5. What a great idea, sounds like a fantastic experience. I wish I new about this when I travelled through Europe 20 years ago!! Would you know if it is possible doing anything like this as a family with two younger children (7 & 10 year olds), my kids would love it.

    • Hi Marty, great question! I think it would be best to create a profile as a family, contact some hosts and see whether they would be interested. A host with kids might appreciate having other children (I assume from an English speaking home) to teach their children English and have play mates. It’s completely up to the hosts, as you can’t expect children to work 5 hours a day as an adult would. My parents took my 3 siblings and I around Australia in a caravan when we were aged 12-14. We stayed on a few farms (not as workaways but as friends) and had the opportunity to learn about farm life and help out with the animals etc. It was wonderful life experience! Hope that helps and good luck! Laura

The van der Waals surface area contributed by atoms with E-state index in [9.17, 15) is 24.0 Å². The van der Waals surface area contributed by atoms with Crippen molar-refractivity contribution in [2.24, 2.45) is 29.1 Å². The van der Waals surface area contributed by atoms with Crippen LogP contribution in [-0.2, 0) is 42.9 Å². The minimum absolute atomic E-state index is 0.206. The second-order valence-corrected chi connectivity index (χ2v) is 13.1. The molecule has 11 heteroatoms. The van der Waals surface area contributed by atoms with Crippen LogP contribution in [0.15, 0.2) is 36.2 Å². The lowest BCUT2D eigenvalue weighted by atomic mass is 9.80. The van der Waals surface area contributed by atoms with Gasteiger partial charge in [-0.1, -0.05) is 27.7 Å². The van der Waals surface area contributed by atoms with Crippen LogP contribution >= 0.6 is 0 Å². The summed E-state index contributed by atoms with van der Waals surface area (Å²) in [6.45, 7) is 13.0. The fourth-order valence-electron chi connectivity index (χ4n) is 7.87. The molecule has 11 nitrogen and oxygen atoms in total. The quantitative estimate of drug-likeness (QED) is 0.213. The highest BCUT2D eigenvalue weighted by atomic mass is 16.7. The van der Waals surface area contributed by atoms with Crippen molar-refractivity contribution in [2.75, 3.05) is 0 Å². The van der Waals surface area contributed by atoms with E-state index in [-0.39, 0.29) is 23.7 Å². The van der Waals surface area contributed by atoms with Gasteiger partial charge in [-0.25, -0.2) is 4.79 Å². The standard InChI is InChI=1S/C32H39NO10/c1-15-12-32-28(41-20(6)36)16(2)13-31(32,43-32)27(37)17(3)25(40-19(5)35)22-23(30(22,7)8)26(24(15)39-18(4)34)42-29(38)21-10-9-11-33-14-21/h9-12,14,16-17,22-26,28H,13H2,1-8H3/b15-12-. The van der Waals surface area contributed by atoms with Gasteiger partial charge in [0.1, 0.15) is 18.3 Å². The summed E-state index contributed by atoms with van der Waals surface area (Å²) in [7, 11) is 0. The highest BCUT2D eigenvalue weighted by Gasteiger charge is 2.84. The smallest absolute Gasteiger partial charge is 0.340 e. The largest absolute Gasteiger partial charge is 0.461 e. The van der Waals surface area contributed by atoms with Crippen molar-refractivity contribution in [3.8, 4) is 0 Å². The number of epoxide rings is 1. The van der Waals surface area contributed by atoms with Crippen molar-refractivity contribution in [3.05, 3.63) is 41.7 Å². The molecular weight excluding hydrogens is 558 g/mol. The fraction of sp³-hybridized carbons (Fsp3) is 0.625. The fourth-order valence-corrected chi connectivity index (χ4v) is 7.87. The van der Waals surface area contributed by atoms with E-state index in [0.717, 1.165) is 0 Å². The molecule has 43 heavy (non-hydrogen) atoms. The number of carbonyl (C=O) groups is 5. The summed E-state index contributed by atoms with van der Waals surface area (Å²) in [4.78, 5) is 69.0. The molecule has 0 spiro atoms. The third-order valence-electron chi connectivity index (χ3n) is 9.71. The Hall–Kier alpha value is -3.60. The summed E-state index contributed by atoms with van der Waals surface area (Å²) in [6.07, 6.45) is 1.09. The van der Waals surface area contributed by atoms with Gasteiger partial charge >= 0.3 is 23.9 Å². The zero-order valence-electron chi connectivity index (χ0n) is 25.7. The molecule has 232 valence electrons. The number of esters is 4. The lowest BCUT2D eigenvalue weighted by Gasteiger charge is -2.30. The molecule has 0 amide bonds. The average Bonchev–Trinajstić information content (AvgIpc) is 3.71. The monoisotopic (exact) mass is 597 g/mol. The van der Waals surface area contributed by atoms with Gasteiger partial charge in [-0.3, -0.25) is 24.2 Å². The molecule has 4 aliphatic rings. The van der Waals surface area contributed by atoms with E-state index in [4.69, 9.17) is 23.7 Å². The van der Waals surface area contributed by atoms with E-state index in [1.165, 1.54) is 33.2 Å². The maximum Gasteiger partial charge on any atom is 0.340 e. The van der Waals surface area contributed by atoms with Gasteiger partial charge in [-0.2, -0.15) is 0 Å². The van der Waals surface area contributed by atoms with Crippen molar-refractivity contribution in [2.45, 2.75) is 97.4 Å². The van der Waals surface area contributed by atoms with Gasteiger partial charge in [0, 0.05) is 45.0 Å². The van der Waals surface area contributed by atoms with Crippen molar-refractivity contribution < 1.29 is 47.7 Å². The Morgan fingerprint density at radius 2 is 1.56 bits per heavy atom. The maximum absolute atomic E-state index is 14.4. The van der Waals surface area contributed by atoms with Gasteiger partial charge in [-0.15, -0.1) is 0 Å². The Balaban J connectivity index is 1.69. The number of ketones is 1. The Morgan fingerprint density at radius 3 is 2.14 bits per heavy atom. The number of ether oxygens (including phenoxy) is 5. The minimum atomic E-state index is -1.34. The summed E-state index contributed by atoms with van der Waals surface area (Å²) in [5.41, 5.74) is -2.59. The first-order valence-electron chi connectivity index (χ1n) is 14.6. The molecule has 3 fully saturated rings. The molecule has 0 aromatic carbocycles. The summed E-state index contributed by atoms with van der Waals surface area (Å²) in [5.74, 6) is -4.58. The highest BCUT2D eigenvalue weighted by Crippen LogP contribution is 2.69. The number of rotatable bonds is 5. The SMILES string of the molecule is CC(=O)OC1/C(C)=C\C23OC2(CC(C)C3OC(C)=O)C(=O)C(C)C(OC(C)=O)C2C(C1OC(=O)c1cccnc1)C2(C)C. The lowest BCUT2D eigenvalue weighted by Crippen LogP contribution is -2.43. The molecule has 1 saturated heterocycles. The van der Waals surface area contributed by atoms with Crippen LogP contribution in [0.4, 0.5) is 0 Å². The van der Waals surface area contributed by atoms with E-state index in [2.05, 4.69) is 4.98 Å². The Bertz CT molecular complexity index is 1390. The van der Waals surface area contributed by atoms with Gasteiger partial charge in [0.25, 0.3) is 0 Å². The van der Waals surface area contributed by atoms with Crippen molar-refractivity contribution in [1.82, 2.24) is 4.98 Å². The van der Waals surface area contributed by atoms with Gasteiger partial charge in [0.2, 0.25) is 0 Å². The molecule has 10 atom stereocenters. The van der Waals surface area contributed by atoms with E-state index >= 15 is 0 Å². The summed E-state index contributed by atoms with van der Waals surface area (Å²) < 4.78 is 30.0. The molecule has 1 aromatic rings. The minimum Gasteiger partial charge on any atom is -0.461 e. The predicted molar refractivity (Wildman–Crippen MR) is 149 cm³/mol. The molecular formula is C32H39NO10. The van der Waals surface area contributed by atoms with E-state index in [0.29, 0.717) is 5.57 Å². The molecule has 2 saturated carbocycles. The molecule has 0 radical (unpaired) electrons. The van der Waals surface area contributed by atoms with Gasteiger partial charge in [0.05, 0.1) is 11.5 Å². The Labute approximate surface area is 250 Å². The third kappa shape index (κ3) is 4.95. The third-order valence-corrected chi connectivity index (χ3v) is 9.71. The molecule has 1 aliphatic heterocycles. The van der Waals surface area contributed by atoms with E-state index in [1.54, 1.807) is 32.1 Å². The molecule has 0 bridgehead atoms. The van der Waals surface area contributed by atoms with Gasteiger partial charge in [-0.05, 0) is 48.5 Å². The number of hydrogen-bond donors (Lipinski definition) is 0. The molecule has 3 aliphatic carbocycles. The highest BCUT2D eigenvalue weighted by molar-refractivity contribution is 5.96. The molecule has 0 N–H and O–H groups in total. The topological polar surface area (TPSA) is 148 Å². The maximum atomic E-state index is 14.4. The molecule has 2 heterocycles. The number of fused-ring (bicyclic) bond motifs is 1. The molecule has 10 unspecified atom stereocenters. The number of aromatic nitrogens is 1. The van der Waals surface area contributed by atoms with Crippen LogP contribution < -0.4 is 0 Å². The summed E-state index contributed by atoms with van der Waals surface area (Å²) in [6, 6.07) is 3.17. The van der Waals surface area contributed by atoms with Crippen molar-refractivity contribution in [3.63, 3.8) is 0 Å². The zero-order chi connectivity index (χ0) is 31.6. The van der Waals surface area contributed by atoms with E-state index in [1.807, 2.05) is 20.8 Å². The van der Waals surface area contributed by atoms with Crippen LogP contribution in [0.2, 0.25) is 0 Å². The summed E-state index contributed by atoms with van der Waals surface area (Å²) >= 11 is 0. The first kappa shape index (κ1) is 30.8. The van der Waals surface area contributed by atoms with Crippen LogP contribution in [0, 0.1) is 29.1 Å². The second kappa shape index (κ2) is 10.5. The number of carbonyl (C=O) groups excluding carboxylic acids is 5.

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    • Hi Carla, Thanks for your interest. I had a look at your website and I wish we had known about it before we travelled through France. It’s very informative and has lots of interesting tips. I’m going to have a closer look at your recipes 🙂 We travelled along the mediterranean coast of France from Cassis along to Bagnals sur Mer. From there we travelled through the country side to Pau and then up through the Dordonge region and back to Lyon. We were in a camper van, and we loved having the freedom to get off the tourist track and see the real side of France. I couldn’t recommend a better way to see France. There are so many free camping spots it’s unbelievable. The app/website is called park4night. The camper van company we went with is located in Lyon and they are called BlackSheep rentals. We also loved cooking with the French produce in the little kitchen in the back of our camper van. French food in my opinion is the best in the world! If you haven’t already, take a look at my blog post on our road trip around South France at Please don’t hesitate to contact me if you have any further questions 🙂 Kind Regards, Laura